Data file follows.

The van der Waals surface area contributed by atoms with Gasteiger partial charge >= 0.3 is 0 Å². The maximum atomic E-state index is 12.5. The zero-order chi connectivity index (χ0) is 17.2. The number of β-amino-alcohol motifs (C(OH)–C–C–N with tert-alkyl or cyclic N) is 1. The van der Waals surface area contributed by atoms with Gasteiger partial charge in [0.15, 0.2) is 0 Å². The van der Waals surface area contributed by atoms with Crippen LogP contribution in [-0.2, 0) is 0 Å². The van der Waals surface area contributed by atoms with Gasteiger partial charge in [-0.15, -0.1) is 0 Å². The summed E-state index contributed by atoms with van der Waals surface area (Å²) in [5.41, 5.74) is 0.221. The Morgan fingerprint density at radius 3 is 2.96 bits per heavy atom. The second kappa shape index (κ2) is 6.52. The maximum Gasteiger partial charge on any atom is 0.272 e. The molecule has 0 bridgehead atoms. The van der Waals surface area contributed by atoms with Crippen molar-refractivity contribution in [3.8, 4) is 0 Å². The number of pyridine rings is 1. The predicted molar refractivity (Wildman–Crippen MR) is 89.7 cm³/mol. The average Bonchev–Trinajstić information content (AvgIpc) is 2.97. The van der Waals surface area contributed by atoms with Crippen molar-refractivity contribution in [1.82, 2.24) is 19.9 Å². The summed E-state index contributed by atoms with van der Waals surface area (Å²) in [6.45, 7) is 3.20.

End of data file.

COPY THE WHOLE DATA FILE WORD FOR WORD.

The van der Waals surface area contributed by atoms with Gasteiger partial charge >= 0.3 is 0 Å². The maximum atomic E-state index is 12.5. The zero-order chi connectivity index (χ0) is 17.2. The number of β-amino-alcohol motifs (C(OH)–C–C–N with tert-alkyl or cyclic N) is 1. The van der Waals surface area contributed by atoms with Gasteiger partial charge in [0.15, 0.2) is 0 Å². The van der Waals surface area contributed by atoms with Crippen LogP contribution in [-0.2, 0) is 0 Å². The van der Waals surface area contributed by atoms with Gasteiger partial charge in [-0.15, -0.1) is 0 Å². The summed E-state index contributed by atoms with van der Waals surface area (Å²) in [5.41, 5.74) is 0.221. The Morgan fingerprint density at radius 3 is 2.96 bits per heavy atom. The second kappa shape index (κ2) is 6.52. The maximum Gasteiger partial charge on any atom is 0.272 e. The molecule has 0 bridgehead atoms. The van der Waals surface area contributed by atoms with Crippen molar-refractivity contribution in [3.8, 4) is 0 Å². The number of pyridine rings is 1. The predicted molar refractivity (Wildman–Crippen MR) is 89.7 cm³/mol. The average Bonchev–Trinajstić information content (AvgIpc) is 2.97. The van der Waals surface area contributed by atoms with Crippen molar-refractivity contribution in [1.82, 2.24) is 19.9 Å². The summed E-state index contributed by atoms with van der Waals surface area (Å²) in [6.45, 7) is 3.20.